Selecting layers in the Layers Panel is especially advantageous when your layers are too close to each other, making it difficult to select the one you want.
You can make your life a lot easier by selecting the layer in the Layers Panel instead of on the canvas. Using the Layers Panel is also excellent when selecting a layer that is hidden by other elements in your project.
Moving Layers To Front Or Back
Moving layers up and down your “stack” is much easier in the Layers Panel than on the canvas. You can easily see where your layer will be, and you won’t need to memorize any keyboard shortcuts.
First, let me explain how the layer order works in the Layers Panel.
The top layer in the panel is also the top of your “stack.” This layer will be the front-most layer on your Canvas.
At the bottom of the Layers Panel, you have two important layers.
- First, the layer at the very bottom of the panel is your background layer. This is indicated by the Background Icon to the right of the layer. This background layer can not be moved, and you can not move another layer below it.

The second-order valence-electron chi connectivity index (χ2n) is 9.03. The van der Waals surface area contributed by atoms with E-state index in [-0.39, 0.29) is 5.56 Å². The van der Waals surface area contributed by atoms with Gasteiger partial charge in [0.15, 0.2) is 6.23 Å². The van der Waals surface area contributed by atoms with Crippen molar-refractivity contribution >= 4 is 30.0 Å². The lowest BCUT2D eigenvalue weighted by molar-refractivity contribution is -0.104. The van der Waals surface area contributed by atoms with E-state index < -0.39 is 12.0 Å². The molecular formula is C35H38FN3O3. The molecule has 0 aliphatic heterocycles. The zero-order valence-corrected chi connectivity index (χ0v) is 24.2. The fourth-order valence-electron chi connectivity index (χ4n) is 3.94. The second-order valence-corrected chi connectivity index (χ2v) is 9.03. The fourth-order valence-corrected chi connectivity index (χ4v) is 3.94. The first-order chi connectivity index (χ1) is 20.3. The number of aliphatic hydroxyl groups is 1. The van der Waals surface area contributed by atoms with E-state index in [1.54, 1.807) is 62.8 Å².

- The layer above the background layer is the “farthest layer” that you can interact with.
To move a layer in the Layers Panel, click and hold on the Six Dots to the left of the layer, then drag the layer up to where you need it in your project.
Moving a layer in the Layers Panel will instantly be reflected on your canvas.
The easiest way to move your layers around is using the technique explained above, but there’s an alternative option in this panel as well.
First, click on your layer to select it, then click on the Three Dots in the top right corner of the layer.